Frozen yogurt is an interesting one because, on the one hand, it’s developed a reputation for being the “healthier” dessert option thanks to its mother, regular yogurt. But on the other hand, frozen yogurt is almost always enjoyed in a froyo-bar setting: yogurt dispensers with every flavor imaginable surrounded by buffet-style tables filled with candies, chocolates, sauces, and toppings galore.
The secret we’re going to share with you is that the probiotics (live cultures or “good bacteria”) that offer us health benefits in regular yogurt don’t survive the freezing process during froyo production. AKA, froyo does not have probiotics.
The other caveat is that although frozen yogurt on its own may be “healthier,” sporting lower fat content and calorie count, this benefit is often overridden when it comes to the entire picture of how we actually consume it. Froyo is usually piled high with toppings and extras intended to compensate for the natural tart flavor and lack of sweetness – this is totally understandable (and even encouraged) but also results in a not-so-healthy or low-calorie cup of froyo.
Let’s talk about frozen custard because not enough people actually know what it is.
Remember how ice cream is required to be less than 1.4% egg yolk? Well, frozen custard is pretty darn similar to ice cream, but the main difference when it comes to the ingredient list is this component of egg yolk. Frozen custard is defined by the FDA similarly to ice cream, except it must contain a minimum of 1.4% egg yolk. This seemingly small calculation of egg yolk is what makes all the difference and makes frozen custard the rich, dense, and intense cousin of ice cream that it is.
The rich thickness of frozen custard is also attributable to its amount of overrun. Custards are usually made with an overrun of around 20-30%, compared to ice cream’s 50-70%. Density also plays a role in why frozen custard is served slightly warmer: the higher concentration of the richer base mixture keeps it more solid; thus, it needs extra defrosting to soften it up before it is enjoyed.
“Gelato” is the Italian word for what we call ice cream, but authentic Italian gelato is definitely not the same as what we know ice cream to be.
Both gelato and ice cream are made from milk and cream, but gelato uses a higher proportion of milk and less cream. This is why gelato is commonly deemed the “lighter” and healthier option and is generally lower in fat and calories.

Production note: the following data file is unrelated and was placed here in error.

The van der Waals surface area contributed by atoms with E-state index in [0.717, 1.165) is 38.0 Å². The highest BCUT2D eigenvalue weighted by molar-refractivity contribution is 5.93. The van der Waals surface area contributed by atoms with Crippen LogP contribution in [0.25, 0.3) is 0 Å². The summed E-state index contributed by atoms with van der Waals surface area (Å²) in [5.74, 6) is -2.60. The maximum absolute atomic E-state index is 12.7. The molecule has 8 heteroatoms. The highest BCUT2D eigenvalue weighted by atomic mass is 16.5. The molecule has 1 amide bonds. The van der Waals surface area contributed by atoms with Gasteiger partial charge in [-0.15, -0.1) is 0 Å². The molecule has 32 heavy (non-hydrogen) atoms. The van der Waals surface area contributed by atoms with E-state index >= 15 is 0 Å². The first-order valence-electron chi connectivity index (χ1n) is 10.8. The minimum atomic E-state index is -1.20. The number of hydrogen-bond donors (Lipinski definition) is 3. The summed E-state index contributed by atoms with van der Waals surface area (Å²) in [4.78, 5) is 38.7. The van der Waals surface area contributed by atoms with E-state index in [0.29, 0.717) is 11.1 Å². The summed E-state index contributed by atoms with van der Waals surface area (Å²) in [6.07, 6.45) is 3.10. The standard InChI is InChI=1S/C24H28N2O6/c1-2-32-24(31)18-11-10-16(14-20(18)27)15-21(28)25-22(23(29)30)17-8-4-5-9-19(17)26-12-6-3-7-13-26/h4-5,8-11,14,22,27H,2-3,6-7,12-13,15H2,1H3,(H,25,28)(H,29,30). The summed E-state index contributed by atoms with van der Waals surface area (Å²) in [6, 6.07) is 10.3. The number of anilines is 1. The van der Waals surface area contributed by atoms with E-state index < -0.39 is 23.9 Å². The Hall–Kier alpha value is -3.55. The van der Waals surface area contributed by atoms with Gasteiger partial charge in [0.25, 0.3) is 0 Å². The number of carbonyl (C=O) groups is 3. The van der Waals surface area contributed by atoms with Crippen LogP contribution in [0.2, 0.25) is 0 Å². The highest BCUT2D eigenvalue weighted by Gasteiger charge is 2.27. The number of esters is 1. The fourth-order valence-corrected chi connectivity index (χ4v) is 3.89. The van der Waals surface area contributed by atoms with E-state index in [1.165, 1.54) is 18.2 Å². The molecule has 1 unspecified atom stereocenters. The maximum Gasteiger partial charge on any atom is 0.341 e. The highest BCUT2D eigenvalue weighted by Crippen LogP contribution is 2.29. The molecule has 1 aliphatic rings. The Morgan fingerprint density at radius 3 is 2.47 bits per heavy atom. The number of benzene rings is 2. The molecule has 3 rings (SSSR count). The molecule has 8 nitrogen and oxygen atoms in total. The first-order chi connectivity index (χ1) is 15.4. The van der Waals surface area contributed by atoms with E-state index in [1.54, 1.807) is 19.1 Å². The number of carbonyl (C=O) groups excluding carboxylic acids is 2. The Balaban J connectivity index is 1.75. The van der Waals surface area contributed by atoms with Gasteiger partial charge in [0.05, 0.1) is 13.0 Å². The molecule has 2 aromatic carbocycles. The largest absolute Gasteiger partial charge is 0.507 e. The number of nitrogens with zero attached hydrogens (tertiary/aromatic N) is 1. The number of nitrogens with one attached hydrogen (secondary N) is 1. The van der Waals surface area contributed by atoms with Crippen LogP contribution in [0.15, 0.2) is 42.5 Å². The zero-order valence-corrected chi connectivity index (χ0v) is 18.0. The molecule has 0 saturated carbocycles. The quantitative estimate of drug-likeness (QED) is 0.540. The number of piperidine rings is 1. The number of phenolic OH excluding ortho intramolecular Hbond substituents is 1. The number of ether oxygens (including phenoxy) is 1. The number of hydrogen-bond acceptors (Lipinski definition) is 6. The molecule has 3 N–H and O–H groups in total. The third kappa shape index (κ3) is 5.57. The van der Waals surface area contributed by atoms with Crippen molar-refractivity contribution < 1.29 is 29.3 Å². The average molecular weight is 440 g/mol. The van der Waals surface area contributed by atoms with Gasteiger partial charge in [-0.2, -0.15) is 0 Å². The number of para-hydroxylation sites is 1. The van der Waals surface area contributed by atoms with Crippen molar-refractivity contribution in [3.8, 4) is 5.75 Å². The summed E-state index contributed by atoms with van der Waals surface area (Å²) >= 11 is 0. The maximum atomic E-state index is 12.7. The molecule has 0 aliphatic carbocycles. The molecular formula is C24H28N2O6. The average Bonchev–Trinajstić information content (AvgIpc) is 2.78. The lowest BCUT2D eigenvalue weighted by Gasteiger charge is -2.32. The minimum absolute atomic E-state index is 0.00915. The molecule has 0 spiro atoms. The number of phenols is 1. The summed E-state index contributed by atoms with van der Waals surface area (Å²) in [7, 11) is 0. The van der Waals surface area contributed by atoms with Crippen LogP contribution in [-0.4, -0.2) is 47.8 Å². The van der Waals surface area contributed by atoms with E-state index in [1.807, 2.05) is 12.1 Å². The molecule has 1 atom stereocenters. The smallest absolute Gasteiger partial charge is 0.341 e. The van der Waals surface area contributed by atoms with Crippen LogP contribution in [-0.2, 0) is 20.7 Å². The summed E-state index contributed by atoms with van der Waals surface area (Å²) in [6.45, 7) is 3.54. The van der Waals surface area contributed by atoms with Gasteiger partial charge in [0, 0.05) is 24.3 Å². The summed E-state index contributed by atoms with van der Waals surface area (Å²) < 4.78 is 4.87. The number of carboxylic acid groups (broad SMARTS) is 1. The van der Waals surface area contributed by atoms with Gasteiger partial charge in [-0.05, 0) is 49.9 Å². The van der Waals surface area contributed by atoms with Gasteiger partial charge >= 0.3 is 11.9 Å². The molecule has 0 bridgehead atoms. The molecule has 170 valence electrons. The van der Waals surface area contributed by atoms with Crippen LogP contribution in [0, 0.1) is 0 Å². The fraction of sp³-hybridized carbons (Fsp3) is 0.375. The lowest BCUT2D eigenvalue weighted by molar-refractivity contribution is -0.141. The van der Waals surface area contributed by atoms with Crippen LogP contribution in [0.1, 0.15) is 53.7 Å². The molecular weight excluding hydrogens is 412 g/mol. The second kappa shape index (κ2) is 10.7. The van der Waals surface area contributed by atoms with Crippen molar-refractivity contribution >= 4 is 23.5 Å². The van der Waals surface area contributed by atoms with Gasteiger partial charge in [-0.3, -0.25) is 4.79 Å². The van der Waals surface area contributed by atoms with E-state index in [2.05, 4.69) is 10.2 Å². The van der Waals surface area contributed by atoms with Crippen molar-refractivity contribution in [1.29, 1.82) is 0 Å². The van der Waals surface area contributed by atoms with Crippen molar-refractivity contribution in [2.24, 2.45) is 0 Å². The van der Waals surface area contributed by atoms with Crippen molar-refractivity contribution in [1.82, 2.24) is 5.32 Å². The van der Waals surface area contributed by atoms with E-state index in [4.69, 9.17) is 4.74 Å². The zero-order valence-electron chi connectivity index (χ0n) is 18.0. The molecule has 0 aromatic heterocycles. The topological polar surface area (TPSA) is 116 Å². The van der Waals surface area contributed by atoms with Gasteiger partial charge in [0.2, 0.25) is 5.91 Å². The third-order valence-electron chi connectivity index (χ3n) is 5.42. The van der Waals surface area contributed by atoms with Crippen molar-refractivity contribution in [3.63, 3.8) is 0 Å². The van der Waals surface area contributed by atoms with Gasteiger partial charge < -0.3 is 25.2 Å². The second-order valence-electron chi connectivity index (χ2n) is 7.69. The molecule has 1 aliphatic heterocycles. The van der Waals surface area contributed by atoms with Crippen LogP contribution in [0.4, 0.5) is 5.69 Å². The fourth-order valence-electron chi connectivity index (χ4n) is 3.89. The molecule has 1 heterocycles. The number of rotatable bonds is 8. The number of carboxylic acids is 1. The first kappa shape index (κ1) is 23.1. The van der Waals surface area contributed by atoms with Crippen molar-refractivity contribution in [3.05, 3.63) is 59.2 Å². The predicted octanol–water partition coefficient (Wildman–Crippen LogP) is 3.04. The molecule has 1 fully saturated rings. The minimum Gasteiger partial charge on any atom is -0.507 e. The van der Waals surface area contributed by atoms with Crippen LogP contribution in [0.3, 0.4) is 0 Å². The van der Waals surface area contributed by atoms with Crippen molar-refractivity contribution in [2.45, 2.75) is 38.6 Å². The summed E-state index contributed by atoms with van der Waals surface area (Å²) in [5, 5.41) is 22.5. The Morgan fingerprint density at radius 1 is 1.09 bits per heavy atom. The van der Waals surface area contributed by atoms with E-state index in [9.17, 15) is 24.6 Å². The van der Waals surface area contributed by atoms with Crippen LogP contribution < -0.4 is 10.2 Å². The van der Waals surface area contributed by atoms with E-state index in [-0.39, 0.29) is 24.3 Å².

Just like frozen custard, gelato is served 10-15 degrees warmer than ice cream. Have you ever heard people saying gelato is more flavorful than ice cream? This is because the warmer temperature it’s enjoyed at allows the tastebuds to pick up more of the flavor profile (because they aren’t as numbed by the cold).
Sorbet and Sherbert
These two frozen desserts are often confused with each other, but they aren’t the same thing!
Sorbet is a frozen dessert made from either fruit juice or fruit-flavored water, typically with additional sugar or other sweeteners. Fruit juice is the traditional ingredient (and most natural), but fruit purees, wines, liquors, and honey are sometimes used too. Sorbets do not contain any dairy. Or at least, they’re not supposed to.
Sherbert is another fruit-based frozen dessert, except sherbert also usually contains milk. Sherbert is the middle ground between sorbet and ice cream; it’s basically sorbet with a splash of milk added. (The milk component is actually very small, typically only about 1-2%). This little addition of milk reduces the acidity and creates the difference compared to sorbet, which is usually fruit and tart flavors.
Now You’re an Ice Cream Pro
Did this get you even more excited for warmer weather?
With spring and summer fast approaching, you’ve brushed up on your frozen dessert knowledge just in time. We’re not saying there’s a superior frozen dessert, but if we had to choose one, it would have to be ice cream. Ice cream has just earned too much respect, love, and trust, you know?
Whichever sweet treat you choose to enjoy, try finding a dairy-free alternative to help save the planet too.